|From I, Robopsychologist in Discover Magazine|
I sat on the bed across from my partner, tears in my eyes as I prepared to share with him an insight I'd had at therapy that day. I felt incredibly vulnerable, ready to open up this secret part of me I'd kept defensively hidden, even from myself, for many years.
That afternoon, I had become aware that my aloof exterior obfuscated a deep well of emotion and caring. I had blocked myself off from what would otherwise consume me. I'd learned as a child that if I thought about anyone's pain, I'd fall into the vortex. I'd lose myself in a trippy, altered state of consciousness, and not in a good way.
For example, I once accidentally saw a short video about the maltreatment of animals in the Chinese fur trade, and I couldn't get the horrible feeling or the images out of my head for months. The experience came unbidden, and I couldn't stop imagining what it was like to be those animals. When this inadvertent exposure happens, my only defense is to keep trying to forget, to try to switch off all feeling, to stop caring about anyone. Even as I write these words, I'm fighting off the flood. The result is a hardened exterior, an unfeeling facade, a sort of clinical detachment that I apply to any expression of pain.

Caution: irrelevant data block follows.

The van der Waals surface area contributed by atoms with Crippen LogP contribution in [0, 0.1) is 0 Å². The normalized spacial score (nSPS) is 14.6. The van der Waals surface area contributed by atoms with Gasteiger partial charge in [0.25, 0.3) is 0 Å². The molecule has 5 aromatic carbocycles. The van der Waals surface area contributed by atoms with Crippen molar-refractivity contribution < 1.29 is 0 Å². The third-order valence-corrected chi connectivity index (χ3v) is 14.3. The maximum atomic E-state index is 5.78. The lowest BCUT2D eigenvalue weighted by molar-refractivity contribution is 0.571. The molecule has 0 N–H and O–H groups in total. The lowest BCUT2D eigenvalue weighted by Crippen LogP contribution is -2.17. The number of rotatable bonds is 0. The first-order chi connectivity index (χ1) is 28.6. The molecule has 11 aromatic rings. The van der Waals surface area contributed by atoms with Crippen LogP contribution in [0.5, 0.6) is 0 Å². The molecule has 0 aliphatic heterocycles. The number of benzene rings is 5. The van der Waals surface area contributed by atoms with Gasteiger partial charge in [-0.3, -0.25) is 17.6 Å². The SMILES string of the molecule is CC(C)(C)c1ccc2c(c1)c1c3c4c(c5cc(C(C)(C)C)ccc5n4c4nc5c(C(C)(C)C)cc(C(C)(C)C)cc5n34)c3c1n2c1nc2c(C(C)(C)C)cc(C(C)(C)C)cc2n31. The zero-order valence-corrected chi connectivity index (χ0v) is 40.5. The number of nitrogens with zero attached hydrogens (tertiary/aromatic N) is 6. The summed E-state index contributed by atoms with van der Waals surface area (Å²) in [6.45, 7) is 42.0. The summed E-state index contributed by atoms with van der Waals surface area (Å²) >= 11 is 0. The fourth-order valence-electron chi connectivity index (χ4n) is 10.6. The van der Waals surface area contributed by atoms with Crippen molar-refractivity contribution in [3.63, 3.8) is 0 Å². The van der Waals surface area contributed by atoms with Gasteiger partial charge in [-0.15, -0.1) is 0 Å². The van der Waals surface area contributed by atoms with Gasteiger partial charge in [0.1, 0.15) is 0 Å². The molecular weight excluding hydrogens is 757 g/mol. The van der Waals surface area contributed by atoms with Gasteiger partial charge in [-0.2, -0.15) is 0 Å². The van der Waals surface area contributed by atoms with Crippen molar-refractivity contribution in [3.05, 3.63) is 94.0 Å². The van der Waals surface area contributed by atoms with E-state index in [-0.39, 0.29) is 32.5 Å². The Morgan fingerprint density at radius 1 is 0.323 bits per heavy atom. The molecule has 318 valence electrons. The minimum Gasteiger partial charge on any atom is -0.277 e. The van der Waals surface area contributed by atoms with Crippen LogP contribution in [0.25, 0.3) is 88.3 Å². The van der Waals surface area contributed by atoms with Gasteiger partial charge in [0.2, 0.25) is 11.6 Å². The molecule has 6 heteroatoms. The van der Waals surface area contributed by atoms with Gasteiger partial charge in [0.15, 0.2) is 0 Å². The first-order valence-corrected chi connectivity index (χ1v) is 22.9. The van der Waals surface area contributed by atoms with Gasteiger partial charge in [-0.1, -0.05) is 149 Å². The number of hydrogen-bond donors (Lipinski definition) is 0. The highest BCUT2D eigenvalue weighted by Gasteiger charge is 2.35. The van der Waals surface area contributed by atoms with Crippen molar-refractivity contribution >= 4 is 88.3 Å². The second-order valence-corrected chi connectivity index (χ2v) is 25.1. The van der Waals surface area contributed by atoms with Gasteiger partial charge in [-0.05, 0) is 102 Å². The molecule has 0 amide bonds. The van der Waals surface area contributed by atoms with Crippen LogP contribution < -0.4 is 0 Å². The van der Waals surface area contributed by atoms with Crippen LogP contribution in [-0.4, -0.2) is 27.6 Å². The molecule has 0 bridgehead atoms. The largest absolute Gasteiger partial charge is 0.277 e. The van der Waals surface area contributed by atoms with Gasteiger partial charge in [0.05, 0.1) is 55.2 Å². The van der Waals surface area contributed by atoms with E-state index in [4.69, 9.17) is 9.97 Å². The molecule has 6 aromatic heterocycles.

So when I had this insight, I was eager to share it with my partner, who always thought I'd been too distant, too cold. Who had encouraged me to try to open up more, to feel more empathy for others.
I opened my mouth to speak…